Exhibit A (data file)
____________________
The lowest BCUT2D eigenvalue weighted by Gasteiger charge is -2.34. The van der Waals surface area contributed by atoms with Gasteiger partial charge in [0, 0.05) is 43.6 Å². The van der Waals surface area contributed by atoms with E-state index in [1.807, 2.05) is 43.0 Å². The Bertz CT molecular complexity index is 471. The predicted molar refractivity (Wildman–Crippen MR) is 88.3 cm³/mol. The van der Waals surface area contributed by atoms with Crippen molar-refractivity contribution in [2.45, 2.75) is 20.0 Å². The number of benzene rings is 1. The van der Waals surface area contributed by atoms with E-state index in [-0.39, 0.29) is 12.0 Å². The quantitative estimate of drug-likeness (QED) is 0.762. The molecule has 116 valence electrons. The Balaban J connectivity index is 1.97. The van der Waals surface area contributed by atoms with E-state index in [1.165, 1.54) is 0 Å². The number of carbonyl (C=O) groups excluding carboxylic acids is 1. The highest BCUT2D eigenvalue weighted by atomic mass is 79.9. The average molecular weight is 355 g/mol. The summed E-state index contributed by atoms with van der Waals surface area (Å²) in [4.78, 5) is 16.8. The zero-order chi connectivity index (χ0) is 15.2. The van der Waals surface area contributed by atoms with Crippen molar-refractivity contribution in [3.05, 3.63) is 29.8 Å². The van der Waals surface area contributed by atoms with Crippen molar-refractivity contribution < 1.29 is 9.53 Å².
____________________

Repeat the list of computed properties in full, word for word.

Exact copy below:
The lowest BCUT2D eigenvalue weighted by Gasteiger charge is -2.34. The van der Waals surface area contributed by atoms with Gasteiger partial charge in [0, 0.05) is 43.6 Å². The van der Waals surface area contributed by atoms with E-state index in [1.807, 2.05) is 43.0 Å². The Bertz CT molecular complexity index is 471. The predicted molar refractivity (Wildman–Crippen MR) is 88.3 cm³/mol. The van der Waals surface area contributed by atoms with Crippen molar-refractivity contribution in [2.45, 2.75) is 20.0 Å². The number of benzene rings is 1. The van der Waals surface area contributed by atoms with E-state index in [-0.39, 0.29) is 12.0 Å². The quantitative estimate of drug-likeness (QED) is 0.762. The molecule has 116 valence electrons. The Balaban J connectivity index is 1.97. The van der Waals surface area contributed by atoms with E-state index in [1.165, 1.54) is 0 Å². The number of carbonyl (C=O) groups excluding carboxylic acids is 1. The highest BCUT2D eigenvalue weighted by atomic mass is 79.9. The average molecular weight is 355 g/mol. The summed E-state index contributed by atoms with van der Waals surface area (Å²) in [4.78, 5) is 16.8. The zero-order chi connectivity index (χ0) is 15.2. The van der Waals surface area contributed by atoms with Crippen molar-refractivity contribution in [3.05, 3.63) is 29.8 Å². The van der Waals surface area contributed by atoms with Crippen molar-refractivity contribution < 1.29 is 9.53 Å².